Tommy Shultz is the Founder/Director of Rodzinka Ministry and the Director of Faith Formation for the North Allegan Catholic Collaborative. In these roles, he is committed to bringing all those he meets into a deeper relationship with Christ. Tommy has a heart and flair for inspiring people to live their faith every day. He has worked in various youth ministry, adult ministry, and diocesan roles. He has been a featured speaker at retreats and events across the country. With a degree in Theology from Franciscan University, Tommy hopes to use his knowledge to help all people understand the beauty of The Faith. Contact Tommy at tommy@rodzinkaministry.com or check out his website at rodzinkaministry.com.

Feature Image Credit: Dave Lowe, https://unsplash.com/photos/nRNsIl1NH9Y

He First Loved

“We love because he first loved us.”

Think about that for a second and really let it sink in. God loved us first. I know for a lot of my life, especially in high school, it sometimes felt like I was constantly chasing after God. As if the sins I had committed increased the dark and spaceless void between myself and God and I was the subject who had to do everything I could to bridge the gap and win him back.

Have you ever felt that way? The good news we hear in the First Reading today is that God is the one who longs for us. He starts the whole process and sees it through in a loving and consistent manner. Think about a romantic relationship for a second. Typically there is one person who is initiating the love. Something about the other draws them out of themselves and gives them the courage to make that first move. Well with God we don’t have to wait or wonder. 

Since the very moment of our conception, God has been chasing after us, longing for us, loving us first. He looks at us and since he is the perfect gift he not only gives himself, but he becomes one of us in order to save us from our sin. This reality should blow us away. It changed my whole perspective on life. I no longer needed to feel like God was lightyears away from me, a sinner, but when I look up he is already there. He is helping me, guiding me, giving me grace and love.

We are now a week into the new year. Maybe a focus of this year can be to stop throughout the day and become aware of how God is loving us in each moment. We can forget if we don’t actively engage in the things he is doing in our life. It’s the same in a relationship as well. If you stop being intentional with one another then you start losing the sense that the other person is even there for you. Let’s be intentional with God this year. This can be as simple as stopping a few times a day and saying, “Jesus, I love you.” It doesn’t have to be hard. Wherever we are, God is there. From all of us here at Rodzinka Ministry, God Bless!

Contact the author

Tommy Shultz is the Founder/Director of Rodzinka Ministry and the Director of Faith Formation for the North Allegan Catholic Collaborative. In these roles, he is committed to bringing all those he meets into a deeper relationship with Christ. Tommy has a heart and flair for inspiring people to live their faith every day. He has worked in various youth ministry, adult ministry, and diocesan roles. He has been a featured speaker at retreats and events across the country. With a degree in Theology from Franciscan University, Tommy hopes to use his knowledge to help all people understand the beauty of The Faith. Contact Tommy at tommy@rodzinkaministry.com or check out his website at rodzinkaministry.com.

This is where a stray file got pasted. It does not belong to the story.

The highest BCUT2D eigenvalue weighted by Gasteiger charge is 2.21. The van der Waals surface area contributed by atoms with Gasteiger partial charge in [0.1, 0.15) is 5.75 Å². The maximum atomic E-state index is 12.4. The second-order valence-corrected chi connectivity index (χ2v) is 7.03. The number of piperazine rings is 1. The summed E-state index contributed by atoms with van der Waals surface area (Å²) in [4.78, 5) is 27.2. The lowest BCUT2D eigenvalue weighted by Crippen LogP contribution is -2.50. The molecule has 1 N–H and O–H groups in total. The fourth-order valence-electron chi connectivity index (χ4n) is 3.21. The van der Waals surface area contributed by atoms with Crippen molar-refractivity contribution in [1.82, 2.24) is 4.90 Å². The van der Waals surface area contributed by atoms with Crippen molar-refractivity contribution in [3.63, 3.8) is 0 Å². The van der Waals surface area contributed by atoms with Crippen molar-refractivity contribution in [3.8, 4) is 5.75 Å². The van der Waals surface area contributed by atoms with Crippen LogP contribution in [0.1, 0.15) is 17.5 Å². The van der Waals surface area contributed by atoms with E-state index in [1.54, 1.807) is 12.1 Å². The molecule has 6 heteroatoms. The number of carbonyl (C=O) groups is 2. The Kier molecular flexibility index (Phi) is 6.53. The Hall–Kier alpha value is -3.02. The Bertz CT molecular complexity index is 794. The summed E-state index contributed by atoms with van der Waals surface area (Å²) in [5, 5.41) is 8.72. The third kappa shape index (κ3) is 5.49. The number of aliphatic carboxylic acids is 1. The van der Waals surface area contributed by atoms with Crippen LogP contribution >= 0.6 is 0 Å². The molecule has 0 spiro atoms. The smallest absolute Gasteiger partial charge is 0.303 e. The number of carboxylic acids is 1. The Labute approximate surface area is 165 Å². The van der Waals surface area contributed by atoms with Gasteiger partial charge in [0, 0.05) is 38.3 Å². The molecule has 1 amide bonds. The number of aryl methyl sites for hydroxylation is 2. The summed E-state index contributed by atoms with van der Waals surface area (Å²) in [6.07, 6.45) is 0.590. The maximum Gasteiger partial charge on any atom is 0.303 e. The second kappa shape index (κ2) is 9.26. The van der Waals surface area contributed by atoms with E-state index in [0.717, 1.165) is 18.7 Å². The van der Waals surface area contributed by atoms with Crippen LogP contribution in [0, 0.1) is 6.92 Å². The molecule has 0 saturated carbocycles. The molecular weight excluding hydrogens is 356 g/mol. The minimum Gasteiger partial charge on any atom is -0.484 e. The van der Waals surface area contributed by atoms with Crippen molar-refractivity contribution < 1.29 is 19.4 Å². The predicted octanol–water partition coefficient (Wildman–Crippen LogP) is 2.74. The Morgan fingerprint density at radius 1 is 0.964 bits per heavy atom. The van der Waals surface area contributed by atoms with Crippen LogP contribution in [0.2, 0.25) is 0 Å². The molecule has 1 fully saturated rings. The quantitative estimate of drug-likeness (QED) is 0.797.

Feature Image Credit: Jez Timms, https://unsplash.com/photos/bwtgal6MJLM

A New You

A new year, a new you. If 2021 is not going to be the biggest seller of self help books, dieting fads, and new years resolutions, then the world has lost out on a huge opportunity. I think 2020 threw most people for a loop, and we all want a fresh start, a clean slate, to become better versions of ourselves.

While we strive to make our bodies and minds better and stronger, let’s not forget that we should also take care of our souls during this new year. Part of the First Reading today really struck me. “Let what you heard from the beginning remain in you. If what you heard from the beginning remains in you, then you will remain in the Son and in the Father. And this is the promise that he made us: eternal life.”

So what did we hear in the beginning? Think back. We heard that we are created good. We heard that we are made to be a gift to each other. We heard we are made in the image and likeness of God. I know I talk about this a lot in my posts, but it’s because it’s really one of the most important things we can understand.

If we understand that we are made in the image and likeness of God then we will remain in the Son and the Father. If we truly believe we are made in such a special way, then we will act accordingly. If we truly believe we are an image of God, then we will make that image a beacon to the whole world of God’s love.